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Huge helium balloon offers low-cost rocket alternative for Hubble-rivalling telescope

Professional Engineering

The Superbit telescope in flight, carried by the giant NASA helium balloon
The Superbit telescope in flight, carried by the giant NASA helium balloon

A helium balloon the size of a football stadium will launch a new kind of astronomical telescope to the edge of space.

Enabling much cheaper access to space than rocket launches, the balloon will carry the Superpressure Balloon-borne Imaging Telescope (Superbit) above 99.5% of the Earth’s atmosphere.

The telescope is a collaboration between Durham University, NASA, the Canadian Space Agency, and Toronto and Princeton universities. It will make its operational debut next April, and its developers claim it will obtain high-resolution images rivalling those from the Hubble Space Telescope. 

Light from a distant galaxy can travel towards Earth unimpeded for billions of years, before hitting the planet’s turbulent atmosphere and giving us a blurred view of the universe. Observatories on the ground are built at high altitudes to overcome some of this, but until now only placing a telescope in space escapes the effect of the atmosphere.

Now, the project will use a ‘superpressure’ balloon developed by NASA to carry the telescope to an altitude of 40km. Previous balloons could only stay aloft for a few nights, but the NASA balloon can contain helium for months.

Made of many separate panels of thin film attached to 'tendons' that run from top to bottom, the balloon takes the shape of a squashed sphere when at float altitude. It is filled with enough helium to lift the system, and to pressurise the balloon when it reaches the desired height. 

Superbit will launch on a long duration balloon flight from Wanaka, New Zealand, in April 2022. Carried by seasonally stable winds, it will circumnavigate the Earth several times, imaging the sky using a 0.5m diameter mirror at night, then using solar panels to recharge its batteries during the day.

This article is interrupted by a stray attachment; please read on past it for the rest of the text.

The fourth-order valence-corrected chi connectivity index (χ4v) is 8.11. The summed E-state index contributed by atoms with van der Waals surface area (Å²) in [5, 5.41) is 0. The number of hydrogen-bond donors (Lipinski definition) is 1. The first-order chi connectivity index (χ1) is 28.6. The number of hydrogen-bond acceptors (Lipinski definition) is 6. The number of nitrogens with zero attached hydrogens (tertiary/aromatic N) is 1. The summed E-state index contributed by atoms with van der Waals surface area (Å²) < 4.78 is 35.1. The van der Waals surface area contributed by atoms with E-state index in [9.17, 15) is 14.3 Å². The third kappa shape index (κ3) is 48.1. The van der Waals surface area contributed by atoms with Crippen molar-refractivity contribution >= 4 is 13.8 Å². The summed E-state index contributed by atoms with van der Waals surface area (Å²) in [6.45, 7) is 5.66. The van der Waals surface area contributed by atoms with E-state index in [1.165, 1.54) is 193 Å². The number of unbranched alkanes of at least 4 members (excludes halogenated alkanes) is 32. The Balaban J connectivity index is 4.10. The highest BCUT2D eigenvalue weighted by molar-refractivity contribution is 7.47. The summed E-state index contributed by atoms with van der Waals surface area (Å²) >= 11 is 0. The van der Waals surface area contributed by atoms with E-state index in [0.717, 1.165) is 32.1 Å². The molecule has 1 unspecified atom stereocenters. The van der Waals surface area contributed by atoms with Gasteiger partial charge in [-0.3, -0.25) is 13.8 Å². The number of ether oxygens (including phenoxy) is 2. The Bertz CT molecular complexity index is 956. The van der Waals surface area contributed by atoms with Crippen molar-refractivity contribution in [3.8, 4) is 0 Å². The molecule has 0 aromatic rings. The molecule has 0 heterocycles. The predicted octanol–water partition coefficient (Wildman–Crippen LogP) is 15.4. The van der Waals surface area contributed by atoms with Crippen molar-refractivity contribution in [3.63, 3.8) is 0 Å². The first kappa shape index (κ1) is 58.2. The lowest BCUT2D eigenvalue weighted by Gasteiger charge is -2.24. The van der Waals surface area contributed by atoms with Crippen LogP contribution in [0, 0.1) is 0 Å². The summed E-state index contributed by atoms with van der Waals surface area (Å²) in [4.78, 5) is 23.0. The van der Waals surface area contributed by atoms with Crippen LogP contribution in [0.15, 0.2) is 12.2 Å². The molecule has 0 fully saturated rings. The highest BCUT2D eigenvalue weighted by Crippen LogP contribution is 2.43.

Crucially, the telescope cost almost 1,000 times less than an equivalent satellite. Not only are balloons cheaper than rocket fuel, but the ability to return the payload to Earth and relaunch it means the design has been tweaked and improved over several test flights – unlike satellites, which must work first time, and typically have very expensive redundancy.

A final test flight in 2019 demonstrated “extraordinary” pointing stability, a Durham announcement said, “sufficient to thread a needle 1km away, and to hold it for an hour”. Such stability will let the telescope obtain images as sharp as those from Hubble, the announcement said.

University of Toronto PhD student Mohamed Shaaban, who will be presenting the research at the Royal Astronomical Society’s National Astronomy Meeting today (21 July), said: “New balloon technology makes visiting space cheap, easy and environmentally friendly. As well as building a space telescope, our team has successfully tested all sorts of electronic and mechanical systems that could be used in future satellites.”

Peering into the dark

The science goal for the 2022 mission is to measure the properties of dark matter particles. Although dark matter is invisible, astronomers map it by the way it bends rays of light, a technique known as gravitational lensing. Superbit will test whether dark matter slows down during collisions. No particle colliders on Earth can accelerate dark matter, but such behaviour has been predicted.

Professor Richard Massey, from Durham’s department of physics, said: “Cavemen could smash rocks together to see what they’re made of. We’re going to use Superbit to look for the ‘crunch’ of dark matter.”

Long term, the team hopes the balloon-launched Superbit telescope will be even better than Hubble. The iconic space telescope will not be repaired again when it fails, and other telescopes will only offer infrared or single optical band imaging – unlike Superbit, which offers multicolour optical and ultraviolet observations. The team already has funding to design a wider-angle upgrade, and they hope it could form the basis for a ‘fleet’ of space telescopes accessible to astronomers around the world.


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Content published by Professional Engineering does not necessarily represent the views of the Institution of Mechanical Engineers.

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